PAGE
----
Summary: “Nudging” — the strategy of changing users’ behavior based on how apparently free choices are presented to them — has come a long way since the concept was popularized by University of Chicago economist Richard Thaler and Harvard Law School professor Cass Sunstein in 2008. With so much data about individual users and with the AI to process it, companies are increasingly using algorithms to manage and control individuals — and in particular, employees. This has implications for workers’ privacy and has been deemed by some to be manipulation. The author outlines three ways ways that companies can take advantage of these strategies while staying within ethical bounds: Creating win-win situations, sharing information about data practices, and being transparent about the algorithms themselves.
Companies are increasingly using algorithms to manage and control individuals not by force, but rather by nudging them into desirable behavior — in other words, learning from their personalized data and altering their choices in some subtle way by Mareike Möhlmann, assistant professor at Bentley University.Photo: Hiroshi Watanabe/Getty ImagesSince the Cambridge Analytica Scandal in 2017, for example, it is widely known that the flood of targeted advertising and highly personalized content on Facebook may not only nudge users into buying more products, but also to coax and manipulate them into voting for particular political parties.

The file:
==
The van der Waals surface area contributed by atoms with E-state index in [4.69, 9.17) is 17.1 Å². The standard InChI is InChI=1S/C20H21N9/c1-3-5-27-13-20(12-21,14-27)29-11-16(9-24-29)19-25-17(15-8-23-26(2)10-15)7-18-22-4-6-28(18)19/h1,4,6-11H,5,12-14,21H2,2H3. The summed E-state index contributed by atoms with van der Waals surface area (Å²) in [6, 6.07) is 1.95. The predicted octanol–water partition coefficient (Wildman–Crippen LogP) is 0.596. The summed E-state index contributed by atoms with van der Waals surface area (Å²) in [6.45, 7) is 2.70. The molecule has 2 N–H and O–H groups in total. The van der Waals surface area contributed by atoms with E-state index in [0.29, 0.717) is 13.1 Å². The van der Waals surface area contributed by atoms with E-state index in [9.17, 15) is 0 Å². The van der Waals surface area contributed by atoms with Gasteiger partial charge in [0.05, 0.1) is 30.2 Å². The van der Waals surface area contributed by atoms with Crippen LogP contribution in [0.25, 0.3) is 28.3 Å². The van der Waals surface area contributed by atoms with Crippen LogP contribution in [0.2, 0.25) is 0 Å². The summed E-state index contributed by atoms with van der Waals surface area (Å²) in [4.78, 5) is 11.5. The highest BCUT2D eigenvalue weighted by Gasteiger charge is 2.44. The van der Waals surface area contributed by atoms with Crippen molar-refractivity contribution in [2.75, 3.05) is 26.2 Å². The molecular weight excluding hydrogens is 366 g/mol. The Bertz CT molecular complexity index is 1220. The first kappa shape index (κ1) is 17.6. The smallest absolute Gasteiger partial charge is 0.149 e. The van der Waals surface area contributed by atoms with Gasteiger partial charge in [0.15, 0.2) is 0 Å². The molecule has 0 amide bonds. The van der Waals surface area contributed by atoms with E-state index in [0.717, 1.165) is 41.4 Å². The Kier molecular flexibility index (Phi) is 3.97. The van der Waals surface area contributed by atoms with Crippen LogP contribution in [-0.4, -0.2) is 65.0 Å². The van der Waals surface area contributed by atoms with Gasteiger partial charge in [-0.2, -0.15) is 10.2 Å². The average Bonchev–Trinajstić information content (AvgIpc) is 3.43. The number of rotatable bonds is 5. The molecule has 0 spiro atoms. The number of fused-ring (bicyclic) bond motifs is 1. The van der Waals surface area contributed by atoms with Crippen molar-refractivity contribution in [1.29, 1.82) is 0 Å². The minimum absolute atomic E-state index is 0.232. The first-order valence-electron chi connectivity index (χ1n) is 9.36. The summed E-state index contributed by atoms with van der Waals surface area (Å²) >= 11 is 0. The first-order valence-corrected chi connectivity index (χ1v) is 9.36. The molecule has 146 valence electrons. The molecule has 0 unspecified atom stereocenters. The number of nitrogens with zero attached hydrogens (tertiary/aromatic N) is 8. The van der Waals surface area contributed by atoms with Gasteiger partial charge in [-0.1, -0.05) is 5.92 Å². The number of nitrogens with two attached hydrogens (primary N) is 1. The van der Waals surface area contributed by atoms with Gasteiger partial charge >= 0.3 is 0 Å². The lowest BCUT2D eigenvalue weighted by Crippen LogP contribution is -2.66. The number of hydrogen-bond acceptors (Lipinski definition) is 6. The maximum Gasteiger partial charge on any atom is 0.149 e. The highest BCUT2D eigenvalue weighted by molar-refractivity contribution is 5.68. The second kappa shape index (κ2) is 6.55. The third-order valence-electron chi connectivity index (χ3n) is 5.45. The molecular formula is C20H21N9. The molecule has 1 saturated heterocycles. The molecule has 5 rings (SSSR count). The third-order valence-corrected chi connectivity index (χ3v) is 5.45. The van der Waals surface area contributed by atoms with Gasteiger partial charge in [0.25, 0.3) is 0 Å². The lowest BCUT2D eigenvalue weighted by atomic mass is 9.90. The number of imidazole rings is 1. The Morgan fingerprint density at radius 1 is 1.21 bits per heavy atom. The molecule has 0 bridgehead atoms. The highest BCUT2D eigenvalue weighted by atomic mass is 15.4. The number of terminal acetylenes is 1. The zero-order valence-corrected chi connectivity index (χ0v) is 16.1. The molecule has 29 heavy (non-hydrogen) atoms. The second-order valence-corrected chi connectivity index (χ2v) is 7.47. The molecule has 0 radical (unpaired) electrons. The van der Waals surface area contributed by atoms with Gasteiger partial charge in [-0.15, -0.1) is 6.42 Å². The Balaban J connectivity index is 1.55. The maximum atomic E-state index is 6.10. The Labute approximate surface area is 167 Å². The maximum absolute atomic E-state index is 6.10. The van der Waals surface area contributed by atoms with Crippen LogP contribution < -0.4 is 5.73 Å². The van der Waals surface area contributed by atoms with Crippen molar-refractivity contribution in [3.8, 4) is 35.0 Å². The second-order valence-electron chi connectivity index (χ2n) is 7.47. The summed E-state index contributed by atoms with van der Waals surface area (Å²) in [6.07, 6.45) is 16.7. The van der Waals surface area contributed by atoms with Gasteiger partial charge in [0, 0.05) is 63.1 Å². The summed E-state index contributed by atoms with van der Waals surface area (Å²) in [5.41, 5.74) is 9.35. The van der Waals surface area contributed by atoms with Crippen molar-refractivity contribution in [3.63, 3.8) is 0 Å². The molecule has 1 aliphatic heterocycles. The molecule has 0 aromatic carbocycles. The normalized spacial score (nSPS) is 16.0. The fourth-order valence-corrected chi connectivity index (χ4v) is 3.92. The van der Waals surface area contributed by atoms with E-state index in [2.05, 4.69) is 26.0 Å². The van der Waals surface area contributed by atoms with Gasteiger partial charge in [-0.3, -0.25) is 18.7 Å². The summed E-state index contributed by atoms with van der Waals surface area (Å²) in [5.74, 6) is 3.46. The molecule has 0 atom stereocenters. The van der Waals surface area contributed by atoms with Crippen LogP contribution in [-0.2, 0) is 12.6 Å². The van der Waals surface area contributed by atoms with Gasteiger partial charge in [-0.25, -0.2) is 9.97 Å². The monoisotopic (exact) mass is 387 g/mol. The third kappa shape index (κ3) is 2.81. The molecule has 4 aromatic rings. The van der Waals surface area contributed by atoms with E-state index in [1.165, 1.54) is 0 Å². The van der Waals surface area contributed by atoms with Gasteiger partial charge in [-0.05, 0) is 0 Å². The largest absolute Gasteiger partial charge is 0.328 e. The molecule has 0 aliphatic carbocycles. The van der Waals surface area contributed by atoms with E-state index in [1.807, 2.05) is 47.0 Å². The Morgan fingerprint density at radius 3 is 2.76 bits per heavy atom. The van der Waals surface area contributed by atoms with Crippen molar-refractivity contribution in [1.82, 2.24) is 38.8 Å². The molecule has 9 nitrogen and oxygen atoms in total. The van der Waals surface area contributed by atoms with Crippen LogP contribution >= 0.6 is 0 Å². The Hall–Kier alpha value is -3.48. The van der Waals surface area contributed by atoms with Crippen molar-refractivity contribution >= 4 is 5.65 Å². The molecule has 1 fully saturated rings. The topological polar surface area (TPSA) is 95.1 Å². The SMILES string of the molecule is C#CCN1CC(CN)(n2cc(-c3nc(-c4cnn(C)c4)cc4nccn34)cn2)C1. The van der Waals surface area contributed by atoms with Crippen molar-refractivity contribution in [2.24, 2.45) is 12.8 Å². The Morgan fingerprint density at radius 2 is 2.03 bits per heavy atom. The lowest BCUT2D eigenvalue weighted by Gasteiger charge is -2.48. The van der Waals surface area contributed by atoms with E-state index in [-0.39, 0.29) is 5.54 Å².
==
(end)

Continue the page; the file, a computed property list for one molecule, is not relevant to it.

University of Chicago economist Richard Thaler and Harvard Law School professor Cass Sunstein popularized the term “nudge” in 2008, but due to recent advances in AI and machine learning, algorithmic nudging is much more powerful than its non-algorithmic counterpart. With so much data about workers’ behavioral patterns at their fingertips, companies can now develop personalized strategies for changing individuals’ decisions and behaviors at large scale. These algorithms can be adjusted in real-time, making the approach even more effective.
Algorithmic nudging tactics are increasingly being employed in work environments as companies are using texts, gamification, and push notifications to influence their workforce...
One way to approach this problem is counterfactual explanations. These show what the outcome of a decision-making algorithm would have been for a specific individual if they had different characteristics or attributes — a simple and non-technical way to show how the algorithm works.
Source: Harvard Business Review